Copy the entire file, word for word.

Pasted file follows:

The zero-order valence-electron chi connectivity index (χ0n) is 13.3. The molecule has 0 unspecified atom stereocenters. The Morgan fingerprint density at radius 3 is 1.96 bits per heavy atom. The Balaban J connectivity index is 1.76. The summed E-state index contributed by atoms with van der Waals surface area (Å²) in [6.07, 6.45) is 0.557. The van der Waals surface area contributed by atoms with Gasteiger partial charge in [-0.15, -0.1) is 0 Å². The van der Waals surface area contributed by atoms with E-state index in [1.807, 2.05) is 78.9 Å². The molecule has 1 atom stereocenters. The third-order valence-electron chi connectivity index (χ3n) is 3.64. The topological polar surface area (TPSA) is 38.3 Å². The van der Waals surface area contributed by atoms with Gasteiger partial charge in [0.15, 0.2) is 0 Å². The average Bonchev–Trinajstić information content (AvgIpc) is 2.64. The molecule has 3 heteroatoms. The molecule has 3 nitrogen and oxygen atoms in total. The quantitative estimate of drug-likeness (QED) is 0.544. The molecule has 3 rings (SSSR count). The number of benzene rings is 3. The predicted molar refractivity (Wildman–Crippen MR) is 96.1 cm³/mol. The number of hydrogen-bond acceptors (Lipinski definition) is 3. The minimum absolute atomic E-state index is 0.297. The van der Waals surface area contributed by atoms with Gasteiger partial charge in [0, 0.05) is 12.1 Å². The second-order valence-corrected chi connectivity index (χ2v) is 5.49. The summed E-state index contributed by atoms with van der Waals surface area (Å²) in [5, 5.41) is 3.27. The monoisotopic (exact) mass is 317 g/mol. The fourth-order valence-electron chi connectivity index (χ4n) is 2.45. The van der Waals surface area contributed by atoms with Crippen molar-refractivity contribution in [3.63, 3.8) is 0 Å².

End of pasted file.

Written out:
The zero-order valence-electron chi connectivity index (χ0n) is 13.3. The molecule has 0 unspecified atom stereocenters. The Morgan fingerprint density at radius 3 is 1.96 bits per heavy atom. The Balaban J connectivity index is 1.76. The summed E-state index contributed by atoms with van der Waals surface area (Å²) in [6.07, 6.45) is 0.557. The van der Waals surface area contributed by atoms with Gasteiger partial charge in [-0.15, -0.1) is 0 Å². The van der Waals surface area contributed by atoms with E-state index in [1.807, 2.05) is 78.9 Å². The molecule has 1 atom stereocenters. The third-order valence-electron chi connectivity index (χ3n) is 3.64. The topological polar surface area (TPSA) is 38.3 Å². The van der Waals surface area contributed by atoms with Gasteiger partial charge in [0.15, 0.2) is 0 Å². The average Bonchev–Trinajstić information content (AvgIpc) is 2.64. The molecule has 3 heteroatoms. The molecule has 3 nitrogen and oxygen atoms in total. The quantitative estimate of drug-likeness (QED) is 0.544. The molecule has 3 rings (SSSR count). The number of benzene rings is 3. The predicted molar refractivity (Wildman–Crippen MR) is 96.1 cm³/mol. The number of hydrogen-bond acceptors (Lipinski definition) is 3. The minimum absolute atomic E-state index is 0.297. The van der Waals surface area contributed by atoms with Gasteiger partial charge in [0, 0.05) is 12.1 Å². The second-order valence-corrected chi connectivity index (χ2v) is 5.49. The summed E-state index contributed by atoms with van der Waals surface area (Å²) in [5, 5.41) is 3.27. The monoisotopic (exact) mass is 317 g/mol. The fourth-order valence-electron chi connectivity index (χ4n) is 2.45. The van der Waals surface area contributed by atoms with Crippen molar-refractivity contribution in [3.63, 3.8) is 0 Å².